C. Any landowner who gives permission, express or implied, to another person to hunt, fish, launch and retrieve boats, swim, ride, foxhunt, trap, camp, hike, rock climb, hang glide, skydive, sightsee, engage in races, to collect, gather, cut or remove forest products upon land or premises for the personal use of such person, or for the use of an easement as set forth in subsection B does not thereby:
- Impliedly or expressly represent that the premises are safe for such purposes; or
- Constitute the person to whom such permission has been granted an invitee to whom a duty of care is owed; or
- Assume responsibility for or incur liability for any intentional or negligent acts of such person or any other person, except as provided in subsection D.
D. Nothing contained in this section, except as provided in subsection E, shall limit the liability of a landowner which may otherwise arise or exist by reason of his gross negligence or willful or malicious failure to guard or warn against a dangerous condition, use, structure, or activity. The provisions of this section shall not limit the liability of a landowner which may otherwise arise or exist when the landowner receives a fee for use of the premises or to engage in any activity described in subsections B and C of this section. Nothing contained in this section shall relieve any sponsor or operator of any sporting event or competition including but not limited to a race or triathlon of the duty to exercise ordinary care in such events. Nothing contained in this section shall limit the liability of an owner of a low-head dam who fails to implement safety measures described in subsection F.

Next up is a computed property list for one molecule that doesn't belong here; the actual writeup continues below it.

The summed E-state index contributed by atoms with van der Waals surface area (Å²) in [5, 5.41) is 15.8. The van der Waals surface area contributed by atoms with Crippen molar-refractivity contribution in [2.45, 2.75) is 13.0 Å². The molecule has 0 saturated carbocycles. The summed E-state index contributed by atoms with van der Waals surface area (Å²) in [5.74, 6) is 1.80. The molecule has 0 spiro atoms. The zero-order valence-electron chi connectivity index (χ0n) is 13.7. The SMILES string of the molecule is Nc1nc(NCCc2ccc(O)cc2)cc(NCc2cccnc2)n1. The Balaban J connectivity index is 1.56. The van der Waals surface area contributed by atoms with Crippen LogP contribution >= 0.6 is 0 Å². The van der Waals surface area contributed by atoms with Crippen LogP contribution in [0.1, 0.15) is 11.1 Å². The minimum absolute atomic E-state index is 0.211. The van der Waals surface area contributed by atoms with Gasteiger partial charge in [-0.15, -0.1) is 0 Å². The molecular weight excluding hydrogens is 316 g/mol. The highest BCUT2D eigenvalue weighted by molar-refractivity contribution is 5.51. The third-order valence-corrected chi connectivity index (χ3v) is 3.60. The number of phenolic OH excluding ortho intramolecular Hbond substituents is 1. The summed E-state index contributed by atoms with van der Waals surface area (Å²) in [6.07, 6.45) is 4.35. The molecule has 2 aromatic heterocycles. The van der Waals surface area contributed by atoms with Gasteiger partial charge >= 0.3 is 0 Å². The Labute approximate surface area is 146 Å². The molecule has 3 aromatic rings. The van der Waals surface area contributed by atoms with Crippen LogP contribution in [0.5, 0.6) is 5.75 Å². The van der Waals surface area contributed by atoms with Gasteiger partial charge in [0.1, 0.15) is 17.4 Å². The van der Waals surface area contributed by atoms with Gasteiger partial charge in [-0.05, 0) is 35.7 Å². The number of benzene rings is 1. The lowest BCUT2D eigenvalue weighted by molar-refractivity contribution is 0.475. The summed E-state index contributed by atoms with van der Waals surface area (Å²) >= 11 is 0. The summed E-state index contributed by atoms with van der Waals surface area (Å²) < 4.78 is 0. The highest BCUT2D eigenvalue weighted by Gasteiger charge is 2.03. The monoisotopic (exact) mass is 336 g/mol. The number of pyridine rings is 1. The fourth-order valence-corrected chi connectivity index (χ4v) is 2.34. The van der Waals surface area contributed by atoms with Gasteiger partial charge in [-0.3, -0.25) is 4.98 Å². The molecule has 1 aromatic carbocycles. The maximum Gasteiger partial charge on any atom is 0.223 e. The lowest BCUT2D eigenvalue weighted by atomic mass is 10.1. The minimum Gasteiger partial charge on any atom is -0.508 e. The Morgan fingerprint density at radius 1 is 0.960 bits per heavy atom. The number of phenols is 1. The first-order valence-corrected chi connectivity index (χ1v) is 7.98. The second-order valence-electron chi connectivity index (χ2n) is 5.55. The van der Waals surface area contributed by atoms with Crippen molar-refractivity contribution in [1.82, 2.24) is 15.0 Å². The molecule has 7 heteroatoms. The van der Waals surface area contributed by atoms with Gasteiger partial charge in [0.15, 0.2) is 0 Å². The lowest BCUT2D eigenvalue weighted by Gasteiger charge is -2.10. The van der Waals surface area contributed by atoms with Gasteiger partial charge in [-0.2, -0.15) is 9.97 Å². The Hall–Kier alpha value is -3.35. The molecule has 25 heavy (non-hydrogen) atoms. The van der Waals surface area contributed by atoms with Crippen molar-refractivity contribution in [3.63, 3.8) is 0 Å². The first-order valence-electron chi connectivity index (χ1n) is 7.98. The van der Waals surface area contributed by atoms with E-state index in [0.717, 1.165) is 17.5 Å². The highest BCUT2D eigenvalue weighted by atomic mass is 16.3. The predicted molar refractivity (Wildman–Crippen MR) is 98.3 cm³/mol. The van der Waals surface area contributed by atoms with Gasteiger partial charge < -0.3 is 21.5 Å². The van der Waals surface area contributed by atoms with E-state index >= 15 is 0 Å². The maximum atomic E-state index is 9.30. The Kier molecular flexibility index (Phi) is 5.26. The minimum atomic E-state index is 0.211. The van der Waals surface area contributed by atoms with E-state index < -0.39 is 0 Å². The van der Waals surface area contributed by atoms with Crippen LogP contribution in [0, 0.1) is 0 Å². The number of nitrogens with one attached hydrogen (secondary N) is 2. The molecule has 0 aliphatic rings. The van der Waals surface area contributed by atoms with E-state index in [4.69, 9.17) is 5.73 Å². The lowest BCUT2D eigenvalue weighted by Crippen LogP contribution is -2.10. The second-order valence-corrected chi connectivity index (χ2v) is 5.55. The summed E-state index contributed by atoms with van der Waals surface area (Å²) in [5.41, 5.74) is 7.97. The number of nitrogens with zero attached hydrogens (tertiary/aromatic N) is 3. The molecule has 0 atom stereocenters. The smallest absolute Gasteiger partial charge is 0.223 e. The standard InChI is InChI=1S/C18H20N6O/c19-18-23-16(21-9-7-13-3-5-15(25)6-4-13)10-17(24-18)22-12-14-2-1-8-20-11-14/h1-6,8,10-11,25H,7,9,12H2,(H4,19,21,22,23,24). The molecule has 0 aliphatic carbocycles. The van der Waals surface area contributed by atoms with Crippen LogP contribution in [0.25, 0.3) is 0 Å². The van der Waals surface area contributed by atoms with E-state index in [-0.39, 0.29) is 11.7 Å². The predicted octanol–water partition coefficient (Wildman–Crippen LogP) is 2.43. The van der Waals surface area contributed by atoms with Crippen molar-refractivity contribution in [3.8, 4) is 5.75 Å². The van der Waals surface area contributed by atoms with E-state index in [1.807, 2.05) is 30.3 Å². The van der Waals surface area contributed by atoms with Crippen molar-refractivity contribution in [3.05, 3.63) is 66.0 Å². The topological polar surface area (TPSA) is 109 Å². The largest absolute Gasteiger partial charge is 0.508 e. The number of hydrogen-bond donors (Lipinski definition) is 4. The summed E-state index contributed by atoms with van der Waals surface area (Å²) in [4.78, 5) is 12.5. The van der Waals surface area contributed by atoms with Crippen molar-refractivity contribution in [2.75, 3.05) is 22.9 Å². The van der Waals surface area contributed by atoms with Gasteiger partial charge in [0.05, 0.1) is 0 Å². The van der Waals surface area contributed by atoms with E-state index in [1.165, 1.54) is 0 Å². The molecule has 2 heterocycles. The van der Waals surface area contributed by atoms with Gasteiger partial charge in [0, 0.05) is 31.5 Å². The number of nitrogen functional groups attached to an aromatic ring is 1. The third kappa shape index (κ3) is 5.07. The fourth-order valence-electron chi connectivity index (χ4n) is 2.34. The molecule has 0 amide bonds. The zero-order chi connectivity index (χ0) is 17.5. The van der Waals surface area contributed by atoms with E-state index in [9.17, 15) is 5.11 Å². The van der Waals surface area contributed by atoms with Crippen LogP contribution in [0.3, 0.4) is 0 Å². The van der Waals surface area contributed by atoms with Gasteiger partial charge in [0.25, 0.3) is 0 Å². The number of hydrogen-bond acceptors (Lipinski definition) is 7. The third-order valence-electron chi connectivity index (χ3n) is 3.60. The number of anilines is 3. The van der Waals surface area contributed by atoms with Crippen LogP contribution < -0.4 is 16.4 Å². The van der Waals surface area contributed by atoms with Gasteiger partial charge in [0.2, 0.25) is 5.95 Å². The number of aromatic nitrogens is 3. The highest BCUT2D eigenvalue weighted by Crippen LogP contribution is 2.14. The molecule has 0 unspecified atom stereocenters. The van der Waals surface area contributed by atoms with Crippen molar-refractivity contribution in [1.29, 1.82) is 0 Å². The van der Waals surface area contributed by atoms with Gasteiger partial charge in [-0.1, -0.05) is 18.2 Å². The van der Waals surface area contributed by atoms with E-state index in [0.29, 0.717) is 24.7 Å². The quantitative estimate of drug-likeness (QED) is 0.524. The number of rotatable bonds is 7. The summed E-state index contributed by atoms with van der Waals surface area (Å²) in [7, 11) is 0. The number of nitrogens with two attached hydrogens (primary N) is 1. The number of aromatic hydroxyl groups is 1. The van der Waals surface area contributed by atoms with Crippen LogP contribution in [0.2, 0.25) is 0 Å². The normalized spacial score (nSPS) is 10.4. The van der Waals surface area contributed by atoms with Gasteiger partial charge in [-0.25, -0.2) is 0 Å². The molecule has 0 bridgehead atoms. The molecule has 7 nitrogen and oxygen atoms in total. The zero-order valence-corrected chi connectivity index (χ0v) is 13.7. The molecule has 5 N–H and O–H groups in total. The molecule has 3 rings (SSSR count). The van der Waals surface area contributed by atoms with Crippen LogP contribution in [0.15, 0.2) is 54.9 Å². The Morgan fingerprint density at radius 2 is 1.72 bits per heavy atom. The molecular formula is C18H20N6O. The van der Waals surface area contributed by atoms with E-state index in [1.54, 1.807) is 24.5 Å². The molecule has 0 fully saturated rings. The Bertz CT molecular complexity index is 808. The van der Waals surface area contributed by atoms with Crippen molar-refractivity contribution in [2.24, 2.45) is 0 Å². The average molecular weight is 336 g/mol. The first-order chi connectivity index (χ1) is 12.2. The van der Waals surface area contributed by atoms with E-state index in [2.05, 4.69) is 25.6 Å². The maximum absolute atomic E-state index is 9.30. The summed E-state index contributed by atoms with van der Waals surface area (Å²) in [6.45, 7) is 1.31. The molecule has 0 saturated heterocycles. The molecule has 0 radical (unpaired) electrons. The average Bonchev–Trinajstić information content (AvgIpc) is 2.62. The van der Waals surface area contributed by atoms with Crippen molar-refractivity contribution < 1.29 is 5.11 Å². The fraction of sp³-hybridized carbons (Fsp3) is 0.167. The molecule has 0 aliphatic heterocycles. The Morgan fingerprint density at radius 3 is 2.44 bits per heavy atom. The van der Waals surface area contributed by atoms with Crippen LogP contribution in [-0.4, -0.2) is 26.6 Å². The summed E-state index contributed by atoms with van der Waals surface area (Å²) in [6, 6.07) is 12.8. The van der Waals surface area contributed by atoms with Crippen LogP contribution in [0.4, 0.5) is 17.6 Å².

E. For purposes of this section, whenever any person enters into an agreement with, or grants an easement to, the Commonwealth or any agency thereof, any county, city, or town, or with any local or regional authority created by law for public park, historic site or recreational purposes, concerning the use of, or access over, his land by the public for any of the purposes enumerated in subsections B and C of this section, the government, agency, county, city, town, or authority with which the agreement is made shall hold a person harmless from all liability and be responsible for providing, or for paying the cost of, all reasonable legal services required by any person entitled to the benefit of this section as the result of a claim or suit attempting to impose liability. Any action against the Commonwealth, or any agency, thereof, for negligence arising out of a use of land covered by this section shall be subject to the provisions of the Virginia Tort Claims Act (§8.01-195.1 et seq.). Any provisions in a lease or other agreement which purports to waive the benefits of this section shall be invalid, and any action against any county, city, town, or local or regional authority shall be subject to the provisions of §15.2-1809, where applicable.